John Stuart Mill and the Right to Die
Tauriq Moosa is a tutor in ethics, bioethics and critical thinking at the University of Cape Town, South Africa. He is currently pursuing a Masters degree at the Centre for Applied Ethics, Stellenbosch University. He has published essays and articles on practical ethics, focusing on subjects like free expression, killing, sex, and religion in public life. He debated religion with Archbishop Desmond Tutu in the BBC documentary, the Tutu Talks, and has been featured on local radio shows. He is also an avid comic book writer and reader.
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The consistency of individual autonomy, as Mill outlined, indicates that just as we can live as we wish (with certain constraints), we ought to be able to die as we wish, too.
Today is human rights day in South Africa. This piece seems to me appropriate, given that I think the right to die should be the next step in universal human rights.
A British man, Tony Nicklinson, wants to die. In 2005, Mr Nicklinson suffered a stroke that has left him with “locked-in syndrome”. This syndrome is, according to the National Institute of Neurological Disorders and Stroke, “a rare neurological disorder characterized by complete paralysis of voluntary muscles in all parts of the body except for those that control eye movement.” Mr Nicklinson is only able to communicate through a perspex board, which interprets his blinking. He wishes now to end his life “lawfully”, because he considers it “dull, miserable, demeaning, undignified and intolerable”. He is, therefore, seeking protection for any doctor that aids him in suicide. At the moment, the case is proceeding after a ruling from a High Court Judge.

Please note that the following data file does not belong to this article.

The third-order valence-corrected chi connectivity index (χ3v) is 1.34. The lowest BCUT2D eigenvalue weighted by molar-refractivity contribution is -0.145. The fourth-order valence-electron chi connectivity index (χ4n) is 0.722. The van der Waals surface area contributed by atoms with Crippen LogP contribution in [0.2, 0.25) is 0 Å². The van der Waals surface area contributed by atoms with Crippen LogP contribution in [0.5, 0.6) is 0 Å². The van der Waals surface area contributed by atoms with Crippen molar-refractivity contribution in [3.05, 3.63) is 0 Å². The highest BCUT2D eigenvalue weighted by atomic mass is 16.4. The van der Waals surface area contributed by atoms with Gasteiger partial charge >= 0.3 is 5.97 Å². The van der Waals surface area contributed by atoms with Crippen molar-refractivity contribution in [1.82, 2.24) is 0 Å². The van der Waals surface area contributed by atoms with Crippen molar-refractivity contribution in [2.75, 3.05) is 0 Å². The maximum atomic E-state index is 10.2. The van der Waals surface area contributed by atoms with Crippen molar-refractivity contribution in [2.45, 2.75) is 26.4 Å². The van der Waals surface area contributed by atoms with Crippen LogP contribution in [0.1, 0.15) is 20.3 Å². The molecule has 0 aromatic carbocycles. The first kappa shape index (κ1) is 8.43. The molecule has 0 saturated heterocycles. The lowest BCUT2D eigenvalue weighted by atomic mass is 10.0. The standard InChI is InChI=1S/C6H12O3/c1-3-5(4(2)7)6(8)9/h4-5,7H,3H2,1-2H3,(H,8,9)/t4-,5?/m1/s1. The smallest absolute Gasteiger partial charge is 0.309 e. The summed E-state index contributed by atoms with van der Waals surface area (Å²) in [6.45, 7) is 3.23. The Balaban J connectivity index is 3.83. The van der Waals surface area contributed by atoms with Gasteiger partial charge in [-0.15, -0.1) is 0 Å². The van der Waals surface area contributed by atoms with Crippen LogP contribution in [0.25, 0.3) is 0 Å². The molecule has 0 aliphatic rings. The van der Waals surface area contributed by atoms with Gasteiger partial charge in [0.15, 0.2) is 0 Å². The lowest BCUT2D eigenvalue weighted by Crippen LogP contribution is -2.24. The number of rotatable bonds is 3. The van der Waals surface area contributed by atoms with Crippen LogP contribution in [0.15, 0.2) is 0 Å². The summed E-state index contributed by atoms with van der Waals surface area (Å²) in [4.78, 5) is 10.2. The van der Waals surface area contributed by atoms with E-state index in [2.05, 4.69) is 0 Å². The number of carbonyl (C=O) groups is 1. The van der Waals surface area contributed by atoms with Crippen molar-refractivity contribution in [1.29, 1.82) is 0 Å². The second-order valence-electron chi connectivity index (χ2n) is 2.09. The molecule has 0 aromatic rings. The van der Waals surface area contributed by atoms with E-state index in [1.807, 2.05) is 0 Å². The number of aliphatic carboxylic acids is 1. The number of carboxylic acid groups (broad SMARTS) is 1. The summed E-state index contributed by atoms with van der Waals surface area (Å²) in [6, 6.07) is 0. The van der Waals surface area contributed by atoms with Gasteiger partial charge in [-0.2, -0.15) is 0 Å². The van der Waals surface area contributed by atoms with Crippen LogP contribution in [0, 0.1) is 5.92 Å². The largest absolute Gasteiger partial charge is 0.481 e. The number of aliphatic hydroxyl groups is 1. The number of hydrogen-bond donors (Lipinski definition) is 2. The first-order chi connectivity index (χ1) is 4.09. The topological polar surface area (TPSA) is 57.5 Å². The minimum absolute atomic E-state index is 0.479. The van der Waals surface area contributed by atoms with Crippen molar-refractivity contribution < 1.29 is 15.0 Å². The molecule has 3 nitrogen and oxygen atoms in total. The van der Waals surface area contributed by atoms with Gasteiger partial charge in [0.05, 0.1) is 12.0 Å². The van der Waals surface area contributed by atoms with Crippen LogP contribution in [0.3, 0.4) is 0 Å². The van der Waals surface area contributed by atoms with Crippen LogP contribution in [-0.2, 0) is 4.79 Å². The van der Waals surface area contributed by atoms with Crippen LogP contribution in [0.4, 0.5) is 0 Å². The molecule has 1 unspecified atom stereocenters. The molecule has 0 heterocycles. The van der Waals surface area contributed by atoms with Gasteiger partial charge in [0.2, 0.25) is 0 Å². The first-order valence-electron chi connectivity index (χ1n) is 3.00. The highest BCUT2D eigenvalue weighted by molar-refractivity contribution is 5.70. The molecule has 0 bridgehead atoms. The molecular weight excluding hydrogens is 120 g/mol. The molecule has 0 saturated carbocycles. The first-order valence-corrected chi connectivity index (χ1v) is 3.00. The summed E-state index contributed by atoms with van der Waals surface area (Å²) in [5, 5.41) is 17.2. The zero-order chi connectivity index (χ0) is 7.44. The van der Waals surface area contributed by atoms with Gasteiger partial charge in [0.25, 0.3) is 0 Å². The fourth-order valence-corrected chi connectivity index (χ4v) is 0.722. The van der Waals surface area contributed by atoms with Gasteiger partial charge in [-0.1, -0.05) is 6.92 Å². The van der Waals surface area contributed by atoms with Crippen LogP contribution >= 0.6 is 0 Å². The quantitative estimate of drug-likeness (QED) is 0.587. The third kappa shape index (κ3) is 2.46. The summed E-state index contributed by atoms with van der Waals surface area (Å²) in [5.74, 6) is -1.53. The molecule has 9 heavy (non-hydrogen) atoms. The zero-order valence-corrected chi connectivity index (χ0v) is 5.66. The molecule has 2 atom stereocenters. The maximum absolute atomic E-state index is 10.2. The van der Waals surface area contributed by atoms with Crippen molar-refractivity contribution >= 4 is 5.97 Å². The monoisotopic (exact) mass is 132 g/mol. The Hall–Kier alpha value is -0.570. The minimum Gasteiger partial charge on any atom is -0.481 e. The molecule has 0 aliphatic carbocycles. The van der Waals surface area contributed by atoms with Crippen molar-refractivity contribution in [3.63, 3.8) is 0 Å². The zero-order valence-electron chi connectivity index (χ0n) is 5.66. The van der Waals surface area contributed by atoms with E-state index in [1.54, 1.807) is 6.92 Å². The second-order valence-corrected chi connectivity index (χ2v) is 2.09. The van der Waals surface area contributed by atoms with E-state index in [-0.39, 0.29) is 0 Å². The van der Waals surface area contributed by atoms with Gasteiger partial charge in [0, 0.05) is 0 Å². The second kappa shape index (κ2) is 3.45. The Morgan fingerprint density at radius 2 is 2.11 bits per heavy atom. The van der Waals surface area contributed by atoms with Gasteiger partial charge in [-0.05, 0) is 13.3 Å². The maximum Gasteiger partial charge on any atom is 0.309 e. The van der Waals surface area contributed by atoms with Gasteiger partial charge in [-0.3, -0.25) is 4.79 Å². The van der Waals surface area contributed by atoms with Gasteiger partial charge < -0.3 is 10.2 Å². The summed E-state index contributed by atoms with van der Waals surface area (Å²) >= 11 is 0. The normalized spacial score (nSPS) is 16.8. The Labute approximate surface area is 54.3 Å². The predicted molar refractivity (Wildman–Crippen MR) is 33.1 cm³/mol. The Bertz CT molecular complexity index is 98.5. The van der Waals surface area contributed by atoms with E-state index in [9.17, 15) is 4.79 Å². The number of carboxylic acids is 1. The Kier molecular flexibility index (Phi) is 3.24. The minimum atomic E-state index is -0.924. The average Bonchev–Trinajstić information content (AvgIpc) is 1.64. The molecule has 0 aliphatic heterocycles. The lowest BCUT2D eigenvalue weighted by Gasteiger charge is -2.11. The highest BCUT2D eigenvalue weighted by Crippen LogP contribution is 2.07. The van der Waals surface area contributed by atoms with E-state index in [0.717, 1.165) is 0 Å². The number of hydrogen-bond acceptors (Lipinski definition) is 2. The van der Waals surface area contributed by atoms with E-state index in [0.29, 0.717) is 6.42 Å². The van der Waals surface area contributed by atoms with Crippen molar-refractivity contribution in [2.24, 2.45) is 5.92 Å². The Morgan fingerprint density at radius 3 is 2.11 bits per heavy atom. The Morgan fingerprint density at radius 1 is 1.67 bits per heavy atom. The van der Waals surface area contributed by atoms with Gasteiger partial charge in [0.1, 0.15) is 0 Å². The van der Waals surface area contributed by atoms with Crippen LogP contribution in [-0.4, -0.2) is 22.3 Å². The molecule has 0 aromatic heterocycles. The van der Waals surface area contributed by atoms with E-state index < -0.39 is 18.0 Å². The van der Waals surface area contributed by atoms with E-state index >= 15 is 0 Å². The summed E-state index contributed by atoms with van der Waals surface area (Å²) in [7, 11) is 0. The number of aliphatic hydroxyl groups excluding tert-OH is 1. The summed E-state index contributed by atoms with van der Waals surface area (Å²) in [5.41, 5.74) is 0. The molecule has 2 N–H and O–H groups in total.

Killing, whether oneself or others, is obviously a difficult topic. We cannot so easily dismiss it as merely a private affair of the individual, nor place it within the domain of government to restrict people from doing so. What we can be certain of is that each case demands its own engagement, looking at the facts, the evidence and the arguments. The imposition of outrage, premised on vague notions like dignity or sanctity, are at best unhelpful and at worst harmful.
What Mr Nicklinson’s case demonstrates though is the inconsistency of state interventions on individuals’ activities. Furthermore, Mr Nicklinson’s reasoning of banality and incapability – as a functioning adult – confirm findings in euthanasia research that indicates these as being the most common reasons for wanting euthanasia (or, in Mr Nicklinson's case, doctor-assisted suicide though I'll use "euthanasia" in this post) – it is not, as many people think, merely physical pain or the inevitability of death.